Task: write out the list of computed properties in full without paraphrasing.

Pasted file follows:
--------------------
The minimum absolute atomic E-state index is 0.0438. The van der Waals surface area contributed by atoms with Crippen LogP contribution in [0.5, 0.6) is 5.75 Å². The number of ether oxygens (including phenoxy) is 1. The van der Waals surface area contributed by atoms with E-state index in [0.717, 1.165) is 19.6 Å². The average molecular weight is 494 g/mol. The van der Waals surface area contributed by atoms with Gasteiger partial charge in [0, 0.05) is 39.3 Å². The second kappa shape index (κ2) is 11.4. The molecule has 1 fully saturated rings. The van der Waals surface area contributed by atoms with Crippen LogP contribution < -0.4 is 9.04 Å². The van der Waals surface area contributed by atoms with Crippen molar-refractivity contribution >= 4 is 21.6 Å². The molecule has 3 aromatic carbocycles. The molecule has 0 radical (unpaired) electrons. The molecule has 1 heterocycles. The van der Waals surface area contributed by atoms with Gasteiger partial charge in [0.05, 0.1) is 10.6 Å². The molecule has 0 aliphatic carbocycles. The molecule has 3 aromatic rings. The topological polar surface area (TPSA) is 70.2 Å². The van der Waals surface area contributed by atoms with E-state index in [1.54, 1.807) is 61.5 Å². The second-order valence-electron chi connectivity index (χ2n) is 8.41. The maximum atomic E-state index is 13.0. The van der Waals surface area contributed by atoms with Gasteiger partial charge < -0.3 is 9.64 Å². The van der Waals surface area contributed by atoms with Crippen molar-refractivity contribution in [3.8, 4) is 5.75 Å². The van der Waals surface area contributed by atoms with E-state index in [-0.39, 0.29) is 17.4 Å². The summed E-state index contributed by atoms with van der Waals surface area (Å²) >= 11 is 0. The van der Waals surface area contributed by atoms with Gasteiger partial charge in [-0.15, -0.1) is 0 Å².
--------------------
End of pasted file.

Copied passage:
The minimum absolute atomic E-state index is 0.0438. The van der Waals surface area contributed by atoms with Crippen LogP contribution in [0.5, 0.6) is 5.75 Å². The number of ether oxygens (including phenoxy) is 1. The van der Waals surface area contributed by atoms with E-state index in [0.717, 1.165) is 19.6 Å². The average molecular weight is 494 g/mol. The van der Waals surface area contributed by atoms with Gasteiger partial charge in [0, 0.05) is 39.3 Å². The second kappa shape index (κ2) is 11.4. The molecule has 1 fully saturated rings. The van der Waals surface area contributed by atoms with Crippen LogP contribution < -0.4 is 9.04 Å². The van der Waals surface area contributed by atoms with Crippen molar-refractivity contribution >= 4 is 21.6 Å². The molecule has 3 aromatic carbocycles. The molecule has 0 radical (unpaired) electrons. The molecule has 1 heterocycles. The van der Waals surface area contributed by atoms with Gasteiger partial charge in [0.05, 0.1) is 10.6 Å². The molecule has 0 aliphatic carbocycles. The molecule has 3 aromatic rings. The topological polar surface area (TPSA) is 70.2 Å². The van der Waals surface area contributed by atoms with E-state index in [1.54, 1.807) is 61.5 Å². The second-order valence-electron chi connectivity index (χ2n) is 8.41. The maximum atomic E-state index is 13.0. The van der Waals surface area contributed by atoms with Gasteiger partial charge < -0.3 is 9.64 Å². The van der Waals surface area contributed by atoms with Crippen molar-refractivity contribution in [3.8, 4) is 5.75 Å². The van der Waals surface area contributed by atoms with E-state index in [-0.39, 0.29) is 17.4 Å². The summed E-state index contributed by atoms with van der Waals surface area (Å²) >= 11 is 0. The van der Waals surface area contributed by atoms with Gasteiger partial charge in [-0.15, -0.1) is 0 Å².